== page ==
Jordan protests: What you should know

Government sees new tax law as important economic reform, but protesters say it undermines the poor and middle class.

    Police clash with protesters near the prime minister's office in Amman [Muhammad Hamed/Reuters]
    Police clash with protesters near the prime minister's office in Amman [Muhammad Hamed/Reuters]

    Fast Facts

    • Jordanian citizens makes on average about $5,000 a year
    • Jordan’s official unemployment rate is 18.4 percent; critics say it is much higher
    • Jordan's total debt has reached nearly $40bn
    • Amman is ranked by the Economist as the most expensive Arab city to live in

    Jordanian Prime Minister Hani al-Mulki resigned on Monday amid widespread anger over IMF-backed price increases and a new tax reform law. 

    His resignation follows days of protests over the government's economic policies. 

    The demonstrations were organised by an independent group known as Hirak Shababi, or youth movement, as well as 33 of Jordan's professional associations and civil society groups. They include Jordan’s Engineers Association and Jordanian Teachers Syndicate - both groups are the biggest in the kingdom with an estimated combined membership of 300,000.

    Despite Mulki's resignation - seen as a move aimed at defusing anger over the economic policies - protesters have vowed to continue their demonstrations

    They are demanding the government scrap the new tax law and many are calling for a complete overhaul of its approach to economic and social policies. 

    Here's what we know so far: 

    What is the proposed tax?

    • The new law - which still must be approved by Parliament - will increase the percentage of citizens who will be taxed from 4.5 to 10 percent.

    • It will lower the taxable income for a family from $34,000 to $22,500 and for an individual from $17,000 to $11,200. 

    • The law proposes raising tax rates for banks from 35 to 40 percent.

    • It will increase government revenue to between $350m and $430m by 2020-2021, according to Mousa al-Tarawneh, spokesman for the income and sales tax department.

    • The law will combat tax evasion across all sectors which, according to government figures, amounts to about $800m a year.

    • The law will also reclassify tax evasion from a criminal misdemeanour to a felony.

    • The government asserts that 90 percent of Jordanian citizens will not pay taxes because of their poverty rate and family exemptions.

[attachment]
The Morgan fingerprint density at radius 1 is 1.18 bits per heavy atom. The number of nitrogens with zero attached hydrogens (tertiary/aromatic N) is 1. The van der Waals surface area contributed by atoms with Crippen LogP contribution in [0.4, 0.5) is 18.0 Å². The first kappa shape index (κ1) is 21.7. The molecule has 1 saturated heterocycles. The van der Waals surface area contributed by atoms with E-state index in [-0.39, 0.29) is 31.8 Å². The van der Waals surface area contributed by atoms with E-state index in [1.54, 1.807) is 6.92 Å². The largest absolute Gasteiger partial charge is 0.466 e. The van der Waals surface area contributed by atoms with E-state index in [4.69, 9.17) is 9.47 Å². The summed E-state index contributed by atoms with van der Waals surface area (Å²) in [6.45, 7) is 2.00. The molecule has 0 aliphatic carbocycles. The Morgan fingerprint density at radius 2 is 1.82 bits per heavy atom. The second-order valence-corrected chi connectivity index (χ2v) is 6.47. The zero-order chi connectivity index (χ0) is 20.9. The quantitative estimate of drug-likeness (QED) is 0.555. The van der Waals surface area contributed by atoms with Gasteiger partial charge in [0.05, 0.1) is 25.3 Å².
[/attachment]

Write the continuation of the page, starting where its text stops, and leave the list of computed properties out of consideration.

• It also maintains the increase is needed for the annual interest of about $1.5bn it pays to service its nearly $40bn debt, according to economic journalist Salameh Derrawi Jordan.

    • The government has been borrowing more expensive loans to pay for older loans.

    • Because parliament is not in session, King Abdullah II must call Parliament to convene an exceptional session to discuss the law.

    What do critics say? 

    • Critics of the law argue the government has already been taxing Jordanians in many other ways, including a 16 percent sales tax on goods and services, and has raised the prices of bread, fuel, electricity and other commodities.

    • The government has changed the income tax law four times in the past eight years.

    • Earlier this year, it imposed a 50-100 percent tax increase on key food staples in an effort to decrease its $700m budget deficit.

    • Critics say the government is not spending enough resources on critical sectors such as education and healthcare to justify paying higher taxes.

    • Jordan's political model has historically been dependent on foreign aid, which explains its under-taxed system of government. However, that model, critics point out, has led to corruption and a lack of accountability.

    • At least 80 of Jordan's 130 members of parliament have signed a statement pledging not to support the law.

    • Government spokesman Mohamad al-Momani told local news outlets last week the government will not withdraw the law and will ask parliament members to pass it.

    • Critics also point out the government has failed to crack down on endemic corruption in its ranks or recover more than $1bn allegedly embezzled or wasted from state coffers.

    What are protesters demanding? 

    • Demonstrators accuse the government of covering up its failed economic policies through the introduction of the new income tax legislation.

    • Protesters have also slammed politicians for squandering public funds and corruption.

    • Many protesters are also demanding the dissolution of parliament, and want a change in the current political system making it more accountable to the public.

    • Prior to Mulki's resignation, unions representing tens of thousands of employees in both the public and private sectors also called for a general strike on Wednesday after their demands for the bill to be scrapped were rejected by the government.

    How has the government responded? 

    • King Abdullah II accepted Muliki's resignation on Monday.

    • Omar al-Razzaz, the education minister, has reportedly been tasked by the king to form a new government. Jordan's official news agency, however, has not confirmed the appointment

    • Razzaz, a former World Bank economist, is described as a more "likeable" and "accepted" character among the Jordanian people.

    • In a sign the tax increases could be shelved, state-run Petra news agency, citing the speaker of parliament, said legislators were on course to ask the king's permission to hold an emergency parliamentary session with a majority demanding the legislation be withdrawn.

    With reporting by Ali Younes: @Ali_reports

    How will Jordan deal with public anger?

    Inside Story

    How will Jordan deal with public anger?

    SOURCE: Al Jazeera and news agencies


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